• Arguments - An Array containing arguments to apply to the method referred to in Target.
  • StreamIds - An Array of strings representing unique ids for streams coming from the Caller to the Callee and being consumed by the method referred to in Target.

Example:

The following payload

0x96 0x01 0x80 0xa3 0x78 0x79 0x7a 0xa6 0x6d 0x65 0x74 0x68 0x6f 0x64 0x91 0x2a 0x90

is decoded as follows:

  • 0x96 - 6-element array
  • 0x01 - 1 (Message Type - Invocation message)
  • 0x80 - Map of length 0 (Headers)
  • 0xa3 - string of length 3 (InvocationId)
  • 0x78 - x
  • 0x79 - y
  • 0x7a - z
  • 0xa6 - string of length 6 (Target)
  • 0x6d - m
  • 0x65 - e
  • 0x74 - t
  • 0x68 - h
  • 0x6f - o
  • 0x64 - d
  • 0x91 - 1-element array (Arguments)
  • 0x2a - 42 (Argument value)
  • 0x90 - 0-element array (StreamIds)

Non-Blocking Example:

The following payload

0x96 0x01 0x80 0xc0 0xa6 0x6d 0x65 0x74 0x68 0x6f 0x64 0x91 0x2a 0x90

is decoded as follows:

  • 0x96 - 6-element array
  • 0x01 - 1 (Message Type - Invocation message)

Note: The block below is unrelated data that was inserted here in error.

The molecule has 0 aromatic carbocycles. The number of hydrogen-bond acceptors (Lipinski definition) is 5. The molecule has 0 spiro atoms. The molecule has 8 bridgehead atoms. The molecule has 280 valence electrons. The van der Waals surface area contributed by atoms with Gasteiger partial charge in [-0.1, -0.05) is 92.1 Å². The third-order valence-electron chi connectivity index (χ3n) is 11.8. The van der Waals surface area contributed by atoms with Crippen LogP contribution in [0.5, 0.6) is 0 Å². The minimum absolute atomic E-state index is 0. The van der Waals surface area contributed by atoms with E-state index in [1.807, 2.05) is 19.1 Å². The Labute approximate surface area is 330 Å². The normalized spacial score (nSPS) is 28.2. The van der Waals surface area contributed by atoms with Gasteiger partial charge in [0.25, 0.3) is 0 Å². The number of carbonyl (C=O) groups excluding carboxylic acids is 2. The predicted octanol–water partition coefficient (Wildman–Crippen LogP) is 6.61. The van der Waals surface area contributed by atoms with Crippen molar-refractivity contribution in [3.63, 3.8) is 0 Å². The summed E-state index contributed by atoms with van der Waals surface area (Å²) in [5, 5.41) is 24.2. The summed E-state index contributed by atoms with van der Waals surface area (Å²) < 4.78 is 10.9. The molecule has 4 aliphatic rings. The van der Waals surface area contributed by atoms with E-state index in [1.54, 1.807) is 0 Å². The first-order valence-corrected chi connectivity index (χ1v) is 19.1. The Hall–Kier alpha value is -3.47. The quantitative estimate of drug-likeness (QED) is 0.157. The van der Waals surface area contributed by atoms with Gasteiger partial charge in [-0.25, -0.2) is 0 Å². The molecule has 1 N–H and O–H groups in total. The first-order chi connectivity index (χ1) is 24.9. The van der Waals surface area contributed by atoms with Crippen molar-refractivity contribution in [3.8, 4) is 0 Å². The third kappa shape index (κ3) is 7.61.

• 0x80 - Map of length 0 (Headers)
  • 0xc0 - nil (Invocation ID)
  • 0xa6 - string of length 6 (Target)
  • 0x6d - m
  • 0x65 - e
  • 0x74 - t
  • 0x68 - h
  • 0x6f - o
  • 0x64 - d
  • 0x91 - 1-element array (Arguments)
  • 0x2a - 42 (Argument value)
  • 0x90 - 0-element array (StreamIds)

StreamInvocation Message Encoding

StreamInvocation messages have the following structure:

[4, Headers, InvocationId, Target, [Arguments], [StreamIds]]
  • 4 - Message Type - 4 indicates this is a StreamInvocation message.
  • Headers - A MsgPack Map containing the headers, with string keys and string values (see MessagePack Headers Encoding below)